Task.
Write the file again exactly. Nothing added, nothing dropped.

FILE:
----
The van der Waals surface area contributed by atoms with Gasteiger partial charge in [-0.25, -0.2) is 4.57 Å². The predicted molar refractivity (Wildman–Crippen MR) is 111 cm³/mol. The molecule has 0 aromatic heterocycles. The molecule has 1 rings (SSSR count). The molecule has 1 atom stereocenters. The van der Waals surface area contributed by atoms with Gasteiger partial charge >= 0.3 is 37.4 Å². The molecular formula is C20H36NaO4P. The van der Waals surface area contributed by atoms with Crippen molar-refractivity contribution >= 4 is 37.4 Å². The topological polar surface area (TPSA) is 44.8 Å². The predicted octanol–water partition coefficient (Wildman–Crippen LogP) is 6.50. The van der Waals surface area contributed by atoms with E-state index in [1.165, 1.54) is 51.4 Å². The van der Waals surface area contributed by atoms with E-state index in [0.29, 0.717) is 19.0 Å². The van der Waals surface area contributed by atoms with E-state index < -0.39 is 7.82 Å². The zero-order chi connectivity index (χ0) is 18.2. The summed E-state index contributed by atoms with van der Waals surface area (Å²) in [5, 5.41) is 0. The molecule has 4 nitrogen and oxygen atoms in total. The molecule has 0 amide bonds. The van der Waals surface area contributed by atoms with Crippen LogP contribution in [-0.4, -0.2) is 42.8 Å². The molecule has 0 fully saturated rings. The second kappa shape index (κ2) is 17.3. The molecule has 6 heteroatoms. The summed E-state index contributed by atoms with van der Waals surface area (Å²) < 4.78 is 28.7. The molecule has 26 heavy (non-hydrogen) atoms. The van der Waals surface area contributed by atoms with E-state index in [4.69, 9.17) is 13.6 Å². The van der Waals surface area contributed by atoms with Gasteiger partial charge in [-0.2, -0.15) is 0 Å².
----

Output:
The van der Waals surface area contributed by atoms with Gasteiger partial charge in [-0.25, -0.2) is 4.57 Å². The predicted molar refractivity (Wildman–Crippen MR) is 111 cm³/mol. The molecule has 0 aromatic heterocycles. The molecule has 1 rings (SSSR count). The molecule has 1 atom stereocenters. The van der Waals surface area contributed by atoms with Gasteiger partial charge >= 0.3 is 37.4 Å². The molecular formula is C20H36NaO4P. The van der Waals surface area contributed by atoms with Crippen molar-refractivity contribution >= 4 is 37.4 Å². The topological polar surface area (TPSA) is 44.8 Å². The predicted octanol–water partition coefficient (Wildman–Crippen LogP) is 6.50. The van der Waals surface area contributed by atoms with E-state index in [1.165, 1.54) is 51.4 Å². The van der Waals surface area contributed by atoms with E-state index in [0.29, 0.717) is 19.0 Å². The van der Waals surface area contributed by atoms with E-state index < -0.39 is 7.82 Å². The zero-order chi connectivity index (χ0) is 18.2. The summed E-state index contributed by atoms with van der Waals surface area (Å²) in [5, 5.41) is 0. The molecule has 4 nitrogen and oxygen atoms in total. The molecule has 0 amide bonds. The van der Waals surface area contributed by atoms with Crippen LogP contribution in [-0.4, -0.2) is 42.8 Å². The molecule has 0 fully saturated rings. The second kappa shape index (κ2) is 17.3. The molecule has 6 heteroatoms. The summed E-state index contributed by atoms with van der Waals surface area (Å²) < 4.78 is 28.7. The molecule has 26 heavy (non-hydrogen) atoms. The van der Waals surface area contributed by atoms with E-state index in [4.69, 9.17) is 13.6 Å². The van der Waals surface area contributed by atoms with Gasteiger partial charge in [-0.2, -0.15) is 0 Å².